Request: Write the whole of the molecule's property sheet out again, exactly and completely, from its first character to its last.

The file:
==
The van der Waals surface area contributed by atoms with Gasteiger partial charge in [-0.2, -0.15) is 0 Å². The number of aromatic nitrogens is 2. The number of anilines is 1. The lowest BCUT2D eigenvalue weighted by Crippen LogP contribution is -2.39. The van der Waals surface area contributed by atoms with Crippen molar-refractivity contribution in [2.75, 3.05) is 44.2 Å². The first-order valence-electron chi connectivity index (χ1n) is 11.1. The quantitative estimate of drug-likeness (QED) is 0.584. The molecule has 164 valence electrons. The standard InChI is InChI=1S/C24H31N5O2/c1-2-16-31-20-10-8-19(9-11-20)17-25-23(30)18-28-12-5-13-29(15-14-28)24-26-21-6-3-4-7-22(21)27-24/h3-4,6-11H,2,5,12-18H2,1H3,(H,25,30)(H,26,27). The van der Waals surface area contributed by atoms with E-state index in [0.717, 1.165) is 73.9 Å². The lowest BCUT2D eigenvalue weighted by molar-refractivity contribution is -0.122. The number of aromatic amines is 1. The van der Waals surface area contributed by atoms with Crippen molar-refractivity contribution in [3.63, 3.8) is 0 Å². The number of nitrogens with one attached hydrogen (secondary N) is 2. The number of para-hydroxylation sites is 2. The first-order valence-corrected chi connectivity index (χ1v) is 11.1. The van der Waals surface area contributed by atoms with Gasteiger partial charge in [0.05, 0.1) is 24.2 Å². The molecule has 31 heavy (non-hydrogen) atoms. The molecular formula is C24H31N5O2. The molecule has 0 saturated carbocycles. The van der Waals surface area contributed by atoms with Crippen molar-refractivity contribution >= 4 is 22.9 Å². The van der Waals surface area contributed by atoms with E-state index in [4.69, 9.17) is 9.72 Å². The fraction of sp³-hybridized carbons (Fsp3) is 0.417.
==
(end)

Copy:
The van der Waals surface area contributed by atoms with Gasteiger partial charge in [-0.2, -0.15) is 0 Å². The number of aromatic nitrogens is 2. The number of anilines is 1. The lowest BCUT2D eigenvalue weighted by Crippen LogP contribution is -2.39. The van der Waals surface area contributed by atoms with Crippen molar-refractivity contribution in [2.75, 3.05) is 44.2 Å². The first-order valence-electron chi connectivity index (χ1n) is 11.1. The quantitative estimate of drug-likeness (QED) is 0.584. The molecule has 164 valence electrons. The standard InChI is InChI=1S/C24H31N5O2/c1-2-16-31-20-10-8-19(9-11-20)17-25-23(30)18-28-12-5-13-29(15-14-28)24-26-21-6-3-4-7-22(21)27-24/h3-4,6-11H,2,5,12-18H2,1H3,(H,25,30)(H,26,27). The van der Waals surface area contributed by atoms with E-state index in [0.717, 1.165) is 73.9 Å². The lowest BCUT2D eigenvalue weighted by molar-refractivity contribution is -0.122. The number of aromatic amines is 1. The van der Waals surface area contributed by atoms with Crippen molar-refractivity contribution in [3.63, 3.8) is 0 Å². The number of nitrogens with one attached hydrogen (secondary N) is 2. The number of para-hydroxylation sites is 2. The first-order valence-corrected chi connectivity index (χ1v) is 11.1. The van der Waals surface area contributed by atoms with Gasteiger partial charge in [0.05, 0.1) is 24.2 Å². The molecule has 31 heavy (non-hydrogen) atoms. The molecular formula is C24H31N5O2. The molecule has 0 saturated carbocycles. The van der Waals surface area contributed by atoms with Crippen molar-refractivity contribution >= 4 is 22.9 Å². The van der Waals surface area contributed by atoms with E-state index in [4.69, 9.17) is 9.72 Å². The fraction of sp³-hybridized carbons (Fsp3) is 0.417.